Dare to Ask: Are slippers and bare feet in public
By Phillip J. Milano
Why do I constantly see black people shopping in stores with their slippers
on? - Julie, 27, Akron, Ohio
And why do whites go into public with no shoes on? - Jimia, Grand Blanc,
I’ve seen white college kids wander around in PJs on campus, but it seems
like the majority of people who shop in slippers are black. - Mary C., white
I work in a grocery store and see white people do this all the time. - Grant,
Sierra Vista, Ariz.
I am white and have been known to wear not only slippers but my jammies to
the grocery store. It’s not just a “black thing.” - Maureen, Pittsburgh
Our stakeouts of Whole Foods, camping supply stores, slow-food farm tours and
non-dance hall reggae concerts turned up no swarms of whites donning slippers.
Likewise, high-def satellite images of un-whole grocers, indoor event suppliers,
faster-food locales and a few Tyler Perry movies did not find them overrun with
blacks in casual morning footsies.
Yet the blacks-wearing-slippers stereotype persists. Even President Barack
Obama took a media hit last fall for urging a black audience to “take off your
bedroom slippers, put on your marching shoes.”
Who … huh? We decided to ask the experts.
“I’ve never seen blacks wearing slippers,” offered Norine Dresser, a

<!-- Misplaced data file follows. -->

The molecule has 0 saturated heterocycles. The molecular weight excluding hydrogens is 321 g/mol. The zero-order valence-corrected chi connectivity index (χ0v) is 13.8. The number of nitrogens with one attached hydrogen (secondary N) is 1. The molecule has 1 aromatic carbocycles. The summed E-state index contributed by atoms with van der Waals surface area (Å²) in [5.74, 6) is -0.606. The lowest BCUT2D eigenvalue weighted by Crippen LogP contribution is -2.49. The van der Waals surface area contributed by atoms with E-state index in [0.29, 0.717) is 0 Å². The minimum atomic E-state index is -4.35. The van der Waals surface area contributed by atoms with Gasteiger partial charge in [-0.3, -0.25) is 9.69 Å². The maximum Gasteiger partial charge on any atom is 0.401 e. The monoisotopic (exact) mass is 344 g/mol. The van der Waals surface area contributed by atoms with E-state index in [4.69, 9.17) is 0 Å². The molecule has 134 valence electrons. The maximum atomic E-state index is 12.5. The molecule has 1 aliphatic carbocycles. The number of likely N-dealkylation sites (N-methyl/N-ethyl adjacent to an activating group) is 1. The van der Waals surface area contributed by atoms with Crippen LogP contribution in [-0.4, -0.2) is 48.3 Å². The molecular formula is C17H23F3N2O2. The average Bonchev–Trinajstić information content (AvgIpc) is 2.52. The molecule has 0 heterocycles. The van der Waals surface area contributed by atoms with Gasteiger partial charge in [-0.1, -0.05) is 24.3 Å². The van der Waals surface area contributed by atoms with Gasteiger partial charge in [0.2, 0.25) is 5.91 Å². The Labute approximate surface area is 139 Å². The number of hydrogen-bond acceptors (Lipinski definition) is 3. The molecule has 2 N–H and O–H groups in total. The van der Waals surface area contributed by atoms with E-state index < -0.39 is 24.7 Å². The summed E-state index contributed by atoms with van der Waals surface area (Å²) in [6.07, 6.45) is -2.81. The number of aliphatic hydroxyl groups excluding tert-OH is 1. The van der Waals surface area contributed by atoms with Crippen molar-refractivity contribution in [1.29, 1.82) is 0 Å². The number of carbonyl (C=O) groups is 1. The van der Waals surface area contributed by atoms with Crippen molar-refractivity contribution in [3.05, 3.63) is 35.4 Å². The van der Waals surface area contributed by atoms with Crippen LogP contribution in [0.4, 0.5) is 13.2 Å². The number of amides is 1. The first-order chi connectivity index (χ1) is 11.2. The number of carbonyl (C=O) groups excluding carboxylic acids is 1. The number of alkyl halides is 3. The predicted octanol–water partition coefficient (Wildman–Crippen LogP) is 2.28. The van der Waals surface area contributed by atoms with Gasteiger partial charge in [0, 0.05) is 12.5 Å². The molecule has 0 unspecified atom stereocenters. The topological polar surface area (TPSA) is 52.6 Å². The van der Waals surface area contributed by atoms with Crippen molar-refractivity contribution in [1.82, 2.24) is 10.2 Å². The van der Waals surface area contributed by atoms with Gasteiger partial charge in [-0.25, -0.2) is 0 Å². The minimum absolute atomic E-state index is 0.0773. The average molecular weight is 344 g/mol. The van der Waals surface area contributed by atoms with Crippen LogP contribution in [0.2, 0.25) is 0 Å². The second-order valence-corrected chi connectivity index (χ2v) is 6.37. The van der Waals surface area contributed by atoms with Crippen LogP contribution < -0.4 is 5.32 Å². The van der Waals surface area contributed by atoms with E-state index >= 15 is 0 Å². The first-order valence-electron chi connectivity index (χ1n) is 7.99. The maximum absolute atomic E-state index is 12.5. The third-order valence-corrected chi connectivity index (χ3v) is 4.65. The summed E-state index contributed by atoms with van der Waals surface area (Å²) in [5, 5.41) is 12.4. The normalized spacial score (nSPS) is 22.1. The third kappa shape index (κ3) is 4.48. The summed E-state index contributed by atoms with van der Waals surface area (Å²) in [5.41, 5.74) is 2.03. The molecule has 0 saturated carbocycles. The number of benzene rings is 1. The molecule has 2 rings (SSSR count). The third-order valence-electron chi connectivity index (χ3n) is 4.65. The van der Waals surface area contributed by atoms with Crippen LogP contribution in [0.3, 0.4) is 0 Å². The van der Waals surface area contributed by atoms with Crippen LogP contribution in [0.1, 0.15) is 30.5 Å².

folklorist who’s white and wrote the “Multicultural Manners” column for the Los
Angeles Times for years. “My only guess would be that if this occurs, it might
have to do with the high percentage of diabetes in the African-American
community, which can cause foot problems.”
Also, people overall just seem to be more “relaxed” nowadays, she said.
“I once did a book that had a cultural reference to Madonna going out in a
bustier and my editor objected, saying that was just a fad. Well, guess what?
People are wearing all sorts of undergarments out now.”
Meanwhile, KnightKrawler, a Jacksonville spoken-word artist and cultural
commentator, said that in “certain neighborhoods,” he does see slippers worn
more often by his fellow blacks.
“They might think, ‘Well, I’m just going to put them on for a quick run out
of the house’, but they end up going and getting the paper, then a haircut … all
of a sudden they end up in Target.”
He even sees them worn by the retail cashiers he supervises, sending them
home after they tell him they “forgot, or just want to be comfy.”
Does it mean they’re less refined than whites? Not when white people are
sticking their bare feet out their car windows all the time.
“It’s beyond age or race, it’s just preferences for comfort. I wouldn’t go
out with slippers, but it’s not a societal breakdown. It’s people having an ‘I
don’t give a damn’ moment.”
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Phillip Milano, author of "I Can't Believe You Asked That! (Perigee)," moderates cross-cultural dialogue at Y? The National Forum on People's
Differences. Keep the cross-cultural dialogue going at his
Jacksonville.com blog or at www.yforum.com. Send general
column comments to yforum (at) yforum.com. You can also hear his